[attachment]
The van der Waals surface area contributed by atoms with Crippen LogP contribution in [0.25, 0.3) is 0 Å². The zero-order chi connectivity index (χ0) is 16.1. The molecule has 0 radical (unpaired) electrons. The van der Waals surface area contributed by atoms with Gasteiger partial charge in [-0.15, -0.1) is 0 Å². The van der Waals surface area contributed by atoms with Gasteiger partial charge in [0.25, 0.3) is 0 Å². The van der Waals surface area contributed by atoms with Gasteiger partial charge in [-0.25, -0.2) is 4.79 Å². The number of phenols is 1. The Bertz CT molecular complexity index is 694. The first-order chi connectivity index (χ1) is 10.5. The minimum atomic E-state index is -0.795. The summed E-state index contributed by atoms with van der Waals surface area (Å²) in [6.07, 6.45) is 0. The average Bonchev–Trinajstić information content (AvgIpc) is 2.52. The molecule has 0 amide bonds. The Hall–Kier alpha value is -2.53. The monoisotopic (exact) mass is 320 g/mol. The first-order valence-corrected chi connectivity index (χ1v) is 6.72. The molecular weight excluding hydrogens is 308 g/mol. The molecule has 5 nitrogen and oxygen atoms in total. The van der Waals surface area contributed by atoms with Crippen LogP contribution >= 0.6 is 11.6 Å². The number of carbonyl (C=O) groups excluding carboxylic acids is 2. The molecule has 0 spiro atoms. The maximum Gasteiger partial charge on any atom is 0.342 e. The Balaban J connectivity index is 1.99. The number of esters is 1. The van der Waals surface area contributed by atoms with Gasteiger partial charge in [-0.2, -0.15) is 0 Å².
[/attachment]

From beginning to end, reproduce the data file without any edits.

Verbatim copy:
The van der Waals surface area contributed by atoms with Crippen LogP contribution in [0.25, 0.3) is 0 Å². The zero-order chi connectivity index (χ0) is 16.1. The molecule has 0 radical (unpaired) electrons. The van der Waals surface area contributed by atoms with Gasteiger partial charge in [-0.15, -0.1) is 0 Å². The van der Waals surface area contributed by atoms with Gasteiger partial charge in [0.25, 0.3) is 0 Å². The van der Waals surface area contributed by atoms with Gasteiger partial charge in [-0.25, -0.2) is 4.79 Å². The number of phenols is 1. The Bertz CT molecular complexity index is 694. The first-order chi connectivity index (χ1) is 10.5. The minimum atomic E-state index is -0.795. The summed E-state index contributed by atoms with van der Waals surface area (Å²) in [6.07, 6.45) is 0. The average Bonchev–Trinajstić information content (AvgIpc) is 2.52. The molecule has 0 amide bonds. The Hall–Kier alpha value is -2.53. The monoisotopic (exact) mass is 320 g/mol. The first-order valence-corrected chi connectivity index (χ1v) is 6.72. The molecular weight excluding hydrogens is 308 g/mol. The molecule has 5 nitrogen and oxygen atoms in total. The van der Waals surface area contributed by atoms with Crippen LogP contribution >= 0.6 is 11.6 Å². The number of carbonyl (C=O) groups excluding carboxylic acids is 2. The molecule has 0 spiro atoms. The maximum Gasteiger partial charge on any atom is 0.342 e. The Balaban J connectivity index is 1.99. The number of esters is 1. The van der Waals surface area contributed by atoms with Gasteiger partial charge in [-0.2, -0.15) is 0 Å².